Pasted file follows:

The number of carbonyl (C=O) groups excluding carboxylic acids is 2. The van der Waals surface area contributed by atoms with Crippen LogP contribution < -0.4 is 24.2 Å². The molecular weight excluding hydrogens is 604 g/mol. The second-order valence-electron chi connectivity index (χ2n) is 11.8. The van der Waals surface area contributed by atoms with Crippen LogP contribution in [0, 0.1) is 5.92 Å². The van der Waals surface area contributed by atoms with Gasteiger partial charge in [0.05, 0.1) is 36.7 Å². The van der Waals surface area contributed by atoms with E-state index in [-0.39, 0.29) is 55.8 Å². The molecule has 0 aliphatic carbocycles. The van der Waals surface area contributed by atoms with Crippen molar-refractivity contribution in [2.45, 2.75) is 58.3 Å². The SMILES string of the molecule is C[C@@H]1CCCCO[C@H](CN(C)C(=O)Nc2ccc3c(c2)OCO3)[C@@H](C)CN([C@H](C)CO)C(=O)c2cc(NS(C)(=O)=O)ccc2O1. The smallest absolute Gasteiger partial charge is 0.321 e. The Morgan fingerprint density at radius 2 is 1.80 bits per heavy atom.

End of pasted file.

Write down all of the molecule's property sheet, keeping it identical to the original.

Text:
The number of carbonyl (C=O) groups excluding carboxylic acids is 2. The van der Waals surface area contributed by atoms with Crippen LogP contribution < -0.4 is 24.2 Å². The molecular weight excluding hydrogens is 604 g/mol. The second-order valence-electron chi connectivity index (χ2n) is 11.8. The van der Waals surface area contributed by atoms with Crippen LogP contribution in [0, 0.1) is 5.92 Å². The van der Waals surface area contributed by atoms with Gasteiger partial charge in [0.05, 0.1) is 36.7 Å². The van der Waals surface area contributed by atoms with E-state index in [-0.39, 0.29) is 55.8 Å². The molecule has 0 aliphatic carbocycles. The van der Waals surface area contributed by atoms with Crippen molar-refractivity contribution in [2.45, 2.75) is 58.3 Å². The SMILES string of the molecule is C[C@@H]1CCCCO[C@H](CN(C)C(=O)Nc2ccc3c(c2)OCO3)[C@@H](C)CN([C@H](C)CO)C(=O)c2cc(NS(C)(=O)=O)ccc2O1. The smallest absolute Gasteiger partial charge is 0.321 e. The Morgan fingerprint density at radius 2 is 1.80 bits per heavy atom.